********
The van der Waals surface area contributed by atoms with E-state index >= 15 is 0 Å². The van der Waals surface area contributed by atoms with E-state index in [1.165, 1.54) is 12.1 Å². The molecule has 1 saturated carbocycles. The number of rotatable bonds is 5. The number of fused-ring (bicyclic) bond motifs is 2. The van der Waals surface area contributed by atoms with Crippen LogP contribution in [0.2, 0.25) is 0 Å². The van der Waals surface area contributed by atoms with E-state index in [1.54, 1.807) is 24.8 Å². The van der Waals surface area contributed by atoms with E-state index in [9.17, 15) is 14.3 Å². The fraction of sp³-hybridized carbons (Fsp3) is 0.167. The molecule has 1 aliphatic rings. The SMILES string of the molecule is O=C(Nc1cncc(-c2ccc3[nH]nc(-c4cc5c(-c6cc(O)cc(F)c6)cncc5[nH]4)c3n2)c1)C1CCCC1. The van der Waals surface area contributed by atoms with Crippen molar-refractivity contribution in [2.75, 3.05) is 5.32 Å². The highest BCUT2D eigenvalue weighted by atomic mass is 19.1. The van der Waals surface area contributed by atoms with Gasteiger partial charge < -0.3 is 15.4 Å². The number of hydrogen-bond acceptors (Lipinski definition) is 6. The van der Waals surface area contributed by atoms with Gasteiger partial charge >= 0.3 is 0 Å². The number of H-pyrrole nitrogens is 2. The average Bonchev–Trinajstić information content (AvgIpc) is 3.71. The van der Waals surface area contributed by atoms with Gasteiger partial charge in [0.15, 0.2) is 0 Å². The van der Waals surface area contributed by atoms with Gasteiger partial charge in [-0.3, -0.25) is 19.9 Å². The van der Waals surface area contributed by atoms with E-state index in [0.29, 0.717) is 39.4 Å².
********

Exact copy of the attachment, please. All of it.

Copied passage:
The van der Waals surface area contributed by atoms with E-state index >= 15 is 0 Å². The van der Waals surface area contributed by atoms with E-state index in [1.165, 1.54) is 12.1 Å². The molecule has 1 saturated carbocycles. The number of rotatable bonds is 5. The number of fused-ring (bicyclic) bond motifs is 2. The van der Waals surface area contributed by atoms with Crippen LogP contribution in [0.2, 0.25) is 0 Å². The van der Waals surface area contributed by atoms with E-state index in [1.54, 1.807) is 24.8 Å². The van der Waals surface area contributed by atoms with E-state index in [9.17, 15) is 14.3 Å². The fraction of sp³-hybridized carbons (Fsp3) is 0.167. The molecule has 1 aliphatic rings. The SMILES string of the molecule is O=C(Nc1cncc(-c2ccc3[nH]nc(-c4cc5c(-c6cc(O)cc(F)c6)cncc5[nH]4)c3n2)c1)C1CCCC1. The van der Waals surface area contributed by atoms with Crippen molar-refractivity contribution in [2.75, 3.05) is 5.32 Å². The highest BCUT2D eigenvalue weighted by atomic mass is 19.1. The van der Waals surface area contributed by atoms with Gasteiger partial charge < -0.3 is 15.4 Å². The number of hydrogen-bond acceptors (Lipinski definition) is 6. The van der Waals surface area contributed by atoms with Gasteiger partial charge >= 0.3 is 0 Å². The number of H-pyrrole nitrogens is 2. The average Bonchev–Trinajstić information content (AvgIpc) is 3.71. The van der Waals surface area contributed by atoms with Gasteiger partial charge in [0.15, 0.2) is 0 Å². The van der Waals surface area contributed by atoms with Gasteiger partial charge in [-0.3, -0.25) is 19.9 Å². The van der Waals surface area contributed by atoms with E-state index in [0.29, 0.717) is 39.4 Å².